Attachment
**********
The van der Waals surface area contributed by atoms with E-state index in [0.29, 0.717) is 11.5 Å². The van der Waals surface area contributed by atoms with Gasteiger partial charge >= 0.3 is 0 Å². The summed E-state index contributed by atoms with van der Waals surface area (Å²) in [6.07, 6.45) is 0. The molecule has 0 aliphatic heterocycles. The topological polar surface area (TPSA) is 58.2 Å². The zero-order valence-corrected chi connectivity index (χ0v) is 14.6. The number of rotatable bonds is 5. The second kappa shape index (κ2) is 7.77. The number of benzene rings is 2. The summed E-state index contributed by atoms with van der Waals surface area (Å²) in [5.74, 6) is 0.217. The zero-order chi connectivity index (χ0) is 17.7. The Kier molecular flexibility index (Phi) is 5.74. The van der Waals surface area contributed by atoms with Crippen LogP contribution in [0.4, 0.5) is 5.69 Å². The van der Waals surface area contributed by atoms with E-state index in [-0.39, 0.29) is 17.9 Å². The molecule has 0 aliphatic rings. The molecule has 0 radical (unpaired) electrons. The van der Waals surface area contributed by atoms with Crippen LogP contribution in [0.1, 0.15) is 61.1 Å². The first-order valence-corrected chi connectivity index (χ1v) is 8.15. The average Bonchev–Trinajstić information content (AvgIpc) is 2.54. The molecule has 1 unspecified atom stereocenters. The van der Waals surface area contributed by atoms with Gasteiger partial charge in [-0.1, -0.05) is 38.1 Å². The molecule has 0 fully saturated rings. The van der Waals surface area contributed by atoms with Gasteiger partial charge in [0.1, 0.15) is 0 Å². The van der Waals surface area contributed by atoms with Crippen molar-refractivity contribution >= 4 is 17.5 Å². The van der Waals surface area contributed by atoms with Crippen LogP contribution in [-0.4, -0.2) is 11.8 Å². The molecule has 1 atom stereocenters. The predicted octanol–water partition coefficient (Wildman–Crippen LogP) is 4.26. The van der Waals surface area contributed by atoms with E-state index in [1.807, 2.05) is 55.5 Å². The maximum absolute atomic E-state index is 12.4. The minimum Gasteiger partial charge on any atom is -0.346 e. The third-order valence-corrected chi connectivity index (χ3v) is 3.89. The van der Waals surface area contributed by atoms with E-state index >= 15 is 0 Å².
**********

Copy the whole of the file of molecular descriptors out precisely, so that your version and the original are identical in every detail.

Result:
The van der Waals surface area contributed by atoms with E-state index in [0.29, 0.717) is 11.5 Å². The van der Waals surface area contributed by atoms with Gasteiger partial charge >= 0.3 is 0 Å². The summed E-state index contributed by atoms with van der Waals surface area (Å²) in [6.07, 6.45) is 0. The molecule has 0 aliphatic heterocycles. The topological polar surface area (TPSA) is 58.2 Å². The zero-order valence-corrected chi connectivity index (χ0v) is 14.6. The number of rotatable bonds is 5. The second kappa shape index (κ2) is 7.77. The number of benzene rings is 2. The summed E-state index contributed by atoms with van der Waals surface area (Å²) in [5.74, 6) is 0.217. The zero-order chi connectivity index (χ0) is 17.7. The Kier molecular flexibility index (Phi) is 5.74. The van der Waals surface area contributed by atoms with Crippen LogP contribution in [0.4, 0.5) is 5.69 Å². The van der Waals surface area contributed by atoms with E-state index in [-0.39, 0.29) is 17.9 Å². The molecule has 0 aliphatic rings. The molecule has 0 radical (unpaired) electrons. The van der Waals surface area contributed by atoms with Crippen LogP contribution in [0.1, 0.15) is 61.1 Å². The first-order valence-corrected chi connectivity index (χ1v) is 8.15. The average Bonchev–Trinajstić information content (AvgIpc) is 2.54. The molecule has 1 unspecified atom stereocenters. The van der Waals surface area contributed by atoms with Gasteiger partial charge in [-0.1, -0.05) is 38.1 Å². The molecule has 0 fully saturated rings. The van der Waals surface area contributed by atoms with Gasteiger partial charge in [0.1, 0.15) is 0 Å². The van der Waals surface area contributed by atoms with Crippen molar-refractivity contribution >= 4 is 17.5 Å². The van der Waals surface area contributed by atoms with Crippen LogP contribution in [-0.4, -0.2) is 11.8 Å². The molecule has 1 atom stereocenters. The predicted octanol–water partition coefficient (Wildman–Crippen LogP) is 4.26. The van der Waals surface area contributed by atoms with E-state index in [1.807, 2.05) is 55.5 Å². The maximum absolute atomic E-state index is 12.4. The minimum Gasteiger partial charge on any atom is -0.346 e. The third-order valence-corrected chi connectivity index (χ3v) is 3.89. The van der Waals surface area contributed by atoms with E-state index >= 15 is 0 Å².